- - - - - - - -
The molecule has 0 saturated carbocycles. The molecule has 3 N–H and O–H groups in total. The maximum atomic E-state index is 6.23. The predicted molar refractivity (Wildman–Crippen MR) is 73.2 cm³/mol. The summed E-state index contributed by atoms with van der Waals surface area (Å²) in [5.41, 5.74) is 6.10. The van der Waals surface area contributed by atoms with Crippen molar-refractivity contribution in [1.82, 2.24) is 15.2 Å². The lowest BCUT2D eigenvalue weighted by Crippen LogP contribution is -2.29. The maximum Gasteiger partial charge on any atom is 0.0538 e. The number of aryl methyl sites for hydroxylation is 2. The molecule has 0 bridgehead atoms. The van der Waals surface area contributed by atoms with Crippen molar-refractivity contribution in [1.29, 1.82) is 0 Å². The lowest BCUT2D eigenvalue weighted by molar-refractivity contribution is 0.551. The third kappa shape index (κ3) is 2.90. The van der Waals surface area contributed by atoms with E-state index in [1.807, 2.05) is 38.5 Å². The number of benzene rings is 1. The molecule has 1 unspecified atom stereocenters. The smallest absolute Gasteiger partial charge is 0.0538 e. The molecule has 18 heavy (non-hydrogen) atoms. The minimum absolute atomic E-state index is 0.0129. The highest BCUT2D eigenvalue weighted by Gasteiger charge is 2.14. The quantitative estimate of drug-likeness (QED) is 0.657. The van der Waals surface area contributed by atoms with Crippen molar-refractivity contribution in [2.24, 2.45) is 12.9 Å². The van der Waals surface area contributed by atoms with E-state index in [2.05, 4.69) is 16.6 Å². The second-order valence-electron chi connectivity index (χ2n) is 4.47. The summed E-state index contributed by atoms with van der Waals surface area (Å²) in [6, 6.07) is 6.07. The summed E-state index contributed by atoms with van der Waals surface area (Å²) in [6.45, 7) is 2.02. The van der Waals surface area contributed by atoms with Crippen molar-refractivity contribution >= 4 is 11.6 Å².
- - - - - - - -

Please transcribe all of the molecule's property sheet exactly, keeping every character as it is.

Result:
The molecule has 0 saturated carbocycles. The molecule has 3 N–H and O–H groups in total. The maximum atomic E-state index is 6.23. The predicted molar refractivity (Wildman–Crippen MR) is 73.2 cm³/mol. The summed E-state index contributed by atoms with van der Waals surface area (Å²) in [5.41, 5.74) is 6.10. The van der Waals surface area contributed by atoms with Crippen molar-refractivity contribution in [1.82, 2.24) is 15.2 Å². The lowest BCUT2D eigenvalue weighted by Crippen LogP contribution is -2.29. The maximum Gasteiger partial charge on any atom is 0.0538 e. The number of aryl methyl sites for hydroxylation is 2. The molecule has 0 bridgehead atoms. The van der Waals surface area contributed by atoms with Crippen molar-refractivity contribution in [1.29, 1.82) is 0 Å². The lowest BCUT2D eigenvalue weighted by molar-refractivity contribution is 0.551. The third kappa shape index (κ3) is 2.90. The van der Waals surface area contributed by atoms with E-state index in [1.807, 2.05) is 38.5 Å². The number of benzene rings is 1. The molecule has 1 unspecified atom stereocenters. The smallest absolute Gasteiger partial charge is 0.0538 e. The molecule has 18 heavy (non-hydrogen) atoms. The minimum absolute atomic E-state index is 0.0129. The highest BCUT2D eigenvalue weighted by Gasteiger charge is 2.14. The quantitative estimate of drug-likeness (QED) is 0.657. The van der Waals surface area contributed by atoms with Crippen molar-refractivity contribution in [2.24, 2.45) is 12.9 Å². The van der Waals surface area contributed by atoms with E-state index in [2.05, 4.69) is 16.6 Å². The second-order valence-electron chi connectivity index (χ2n) is 4.47. The summed E-state index contributed by atoms with van der Waals surface area (Å²) in [6, 6.07) is 6.07. The summed E-state index contributed by atoms with van der Waals surface area (Å²) in [6.45, 7) is 2.02. The van der Waals surface area contributed by atoms with Crippen molar-refractivity contribution >= 4 is 11.6 Å².